That PLDT made a fool of the Court is obvious in that it didn’t even discuss the fact that the sole owner of these “voting preferred stocks” is PLDT’s Beneficial Trust Fund. This is an entity effectively controlled through the firm’s management, under the control of the Indonesian tycoon Salim and his biggest foreign partner in the firm, the giant NTT group of Japan. In the absurdity of PLDT’s explanation of its ownership structure, it is its pension fund that is its single biggest stockholder, with its “41 percent stocks” more than half of Salim’s 26 percent.
It was actually Globe Telecom, the other member of the telecom duopoly, that first used—in 2001 when it bought Isla Communications that had a huge investment from the German Deutche Telekom—the voting-preferred-stocks artifice to skirt the constitutional ban on foreign control of a public utility.*
In Globe’s case, the cheap 159 million “voting preferred shares” that portrayed it as complying with the constitutional limits were issued to, and to this day held by, one shell company the firm itself set up, Asiacom, a joint venture between Ayala Corp. and Singtel. The latter is the Singaporean state-owned telecom giant that owns 47 percent of Globe’s common shares, more than the 40 percent limit under the Constitution. (Ayala strangely—as it has the money to increase its shares—only has 30 percent.)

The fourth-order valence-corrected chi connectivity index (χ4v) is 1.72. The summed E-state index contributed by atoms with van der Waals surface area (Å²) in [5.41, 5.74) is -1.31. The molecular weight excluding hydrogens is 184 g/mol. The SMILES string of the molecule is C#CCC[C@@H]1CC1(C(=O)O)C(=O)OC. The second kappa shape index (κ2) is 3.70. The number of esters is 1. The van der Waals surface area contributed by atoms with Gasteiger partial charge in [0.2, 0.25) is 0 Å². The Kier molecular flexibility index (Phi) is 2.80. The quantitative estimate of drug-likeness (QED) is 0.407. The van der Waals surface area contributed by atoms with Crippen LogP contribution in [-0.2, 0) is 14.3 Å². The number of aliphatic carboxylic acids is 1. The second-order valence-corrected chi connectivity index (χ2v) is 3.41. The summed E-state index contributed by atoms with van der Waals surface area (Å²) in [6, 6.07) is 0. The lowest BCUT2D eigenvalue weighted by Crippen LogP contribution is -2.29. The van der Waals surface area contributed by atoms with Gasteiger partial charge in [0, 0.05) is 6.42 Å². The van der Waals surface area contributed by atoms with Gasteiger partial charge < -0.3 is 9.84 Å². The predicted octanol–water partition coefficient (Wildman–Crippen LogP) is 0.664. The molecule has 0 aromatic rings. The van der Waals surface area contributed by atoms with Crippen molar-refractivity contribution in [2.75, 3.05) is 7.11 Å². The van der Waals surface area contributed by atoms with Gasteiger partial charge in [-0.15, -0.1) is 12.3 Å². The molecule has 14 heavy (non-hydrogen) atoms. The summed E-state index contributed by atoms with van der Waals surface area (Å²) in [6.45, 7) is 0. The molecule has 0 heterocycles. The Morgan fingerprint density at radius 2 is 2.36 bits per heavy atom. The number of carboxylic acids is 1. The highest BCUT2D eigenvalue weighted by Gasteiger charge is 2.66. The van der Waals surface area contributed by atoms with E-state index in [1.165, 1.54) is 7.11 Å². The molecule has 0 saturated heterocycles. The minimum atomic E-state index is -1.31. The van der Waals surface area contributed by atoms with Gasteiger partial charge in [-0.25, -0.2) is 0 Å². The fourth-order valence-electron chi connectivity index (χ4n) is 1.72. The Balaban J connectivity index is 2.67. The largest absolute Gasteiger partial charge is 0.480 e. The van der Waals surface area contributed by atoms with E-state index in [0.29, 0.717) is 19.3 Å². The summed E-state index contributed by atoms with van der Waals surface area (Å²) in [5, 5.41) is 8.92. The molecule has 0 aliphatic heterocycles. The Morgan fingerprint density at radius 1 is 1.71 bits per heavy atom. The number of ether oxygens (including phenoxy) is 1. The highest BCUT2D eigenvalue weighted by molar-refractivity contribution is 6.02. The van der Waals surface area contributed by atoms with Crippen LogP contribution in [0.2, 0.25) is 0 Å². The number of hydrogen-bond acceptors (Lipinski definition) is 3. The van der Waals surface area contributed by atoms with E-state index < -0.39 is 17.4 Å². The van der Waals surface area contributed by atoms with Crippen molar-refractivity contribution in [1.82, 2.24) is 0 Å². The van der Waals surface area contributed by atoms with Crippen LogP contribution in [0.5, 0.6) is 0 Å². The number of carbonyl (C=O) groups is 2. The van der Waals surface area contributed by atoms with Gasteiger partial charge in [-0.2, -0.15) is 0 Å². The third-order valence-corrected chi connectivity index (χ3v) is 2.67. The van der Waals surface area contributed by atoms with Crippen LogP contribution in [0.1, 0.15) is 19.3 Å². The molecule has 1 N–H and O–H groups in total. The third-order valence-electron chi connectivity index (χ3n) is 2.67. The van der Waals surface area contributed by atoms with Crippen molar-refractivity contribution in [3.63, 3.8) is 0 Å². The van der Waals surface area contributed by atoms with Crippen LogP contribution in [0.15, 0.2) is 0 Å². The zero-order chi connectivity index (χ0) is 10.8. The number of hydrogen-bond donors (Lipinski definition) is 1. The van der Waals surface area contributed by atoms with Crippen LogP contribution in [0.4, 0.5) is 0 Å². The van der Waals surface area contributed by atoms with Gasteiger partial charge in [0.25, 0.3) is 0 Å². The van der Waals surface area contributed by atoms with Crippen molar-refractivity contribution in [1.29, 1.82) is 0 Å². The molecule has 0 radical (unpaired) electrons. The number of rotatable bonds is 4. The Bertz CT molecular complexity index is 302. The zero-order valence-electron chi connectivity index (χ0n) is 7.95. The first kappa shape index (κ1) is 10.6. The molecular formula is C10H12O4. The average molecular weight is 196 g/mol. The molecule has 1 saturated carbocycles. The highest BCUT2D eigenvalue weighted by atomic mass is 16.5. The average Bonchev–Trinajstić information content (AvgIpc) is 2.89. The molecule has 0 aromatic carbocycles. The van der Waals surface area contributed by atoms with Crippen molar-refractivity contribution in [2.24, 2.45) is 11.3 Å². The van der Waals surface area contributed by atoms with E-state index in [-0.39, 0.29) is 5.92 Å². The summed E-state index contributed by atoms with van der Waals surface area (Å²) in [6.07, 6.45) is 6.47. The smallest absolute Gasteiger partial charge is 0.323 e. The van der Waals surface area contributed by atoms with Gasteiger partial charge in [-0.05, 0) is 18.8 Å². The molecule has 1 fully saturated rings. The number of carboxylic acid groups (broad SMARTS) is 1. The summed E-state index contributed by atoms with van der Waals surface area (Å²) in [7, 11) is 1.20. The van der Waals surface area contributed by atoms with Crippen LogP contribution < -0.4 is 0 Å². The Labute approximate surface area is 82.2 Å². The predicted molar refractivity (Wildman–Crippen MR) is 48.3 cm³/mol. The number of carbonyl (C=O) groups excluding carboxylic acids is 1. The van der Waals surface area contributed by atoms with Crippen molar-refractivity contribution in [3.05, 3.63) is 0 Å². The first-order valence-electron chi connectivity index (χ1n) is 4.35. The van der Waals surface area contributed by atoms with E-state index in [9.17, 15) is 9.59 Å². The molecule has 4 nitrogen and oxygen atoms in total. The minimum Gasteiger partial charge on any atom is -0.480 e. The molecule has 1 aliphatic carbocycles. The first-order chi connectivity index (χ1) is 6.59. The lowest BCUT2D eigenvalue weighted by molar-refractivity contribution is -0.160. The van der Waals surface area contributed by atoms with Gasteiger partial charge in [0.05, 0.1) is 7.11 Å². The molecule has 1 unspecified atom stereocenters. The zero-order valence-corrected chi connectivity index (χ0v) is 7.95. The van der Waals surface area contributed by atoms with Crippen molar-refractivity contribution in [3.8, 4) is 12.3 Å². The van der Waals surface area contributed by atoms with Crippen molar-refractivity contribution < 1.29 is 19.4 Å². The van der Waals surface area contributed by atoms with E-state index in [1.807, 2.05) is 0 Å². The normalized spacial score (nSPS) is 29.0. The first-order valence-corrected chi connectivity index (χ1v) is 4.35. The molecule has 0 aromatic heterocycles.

One indication that something’s very wrong with the Court’s decision is that it was the most junior member, Alfredo Caguioa who was the college buddy of President Aquino who appointed him, who wrote the decision which favored Salim and reversed the Court’s earlier decision made in 2011 and 2012, both written by its most senior justice, Carpio.
These figures on ownership aren’t abstract ones, as these have an impact on the economy, and therefore on ordinary peoples’ lives. Because of foreigners’ ownership of 74 percent of the stocks of PLDT that exploits natural resources (the radio spectrum), our huge market, and its duopolistic powers, they have managed to take out of the country as profits since 2000 a mammoth $7 billion.
What does that figure mean? That’s roughly equivalent to the amount of foreign investments that has been coming into the country in the same period, which means PLDT’s foreign ownership structure is decapitalizing our economy.*
What a country. A crucial provision of the fundamental law of the land called the Constitution, essential to our economy’s growth and even the nation’s security, is subverted through corporate artifices, and ruled legal through convoluted and absurd legal arguments.
However, the Supreme Court decision on PLDT is really so convoluted—because it required such absurd contortions of logic—that there is actually hope that the nation, or specifically this administration, can still uphold our Constitution. That is for Friday’s column.
*Note: Details of these points are in my book, Colossal Deception: How Foreigners Control Our Telecom Sector, available at National, Popular, and La Solidaridad book stores.
FB: Bobi Tiglao and Rigoberto Tiglao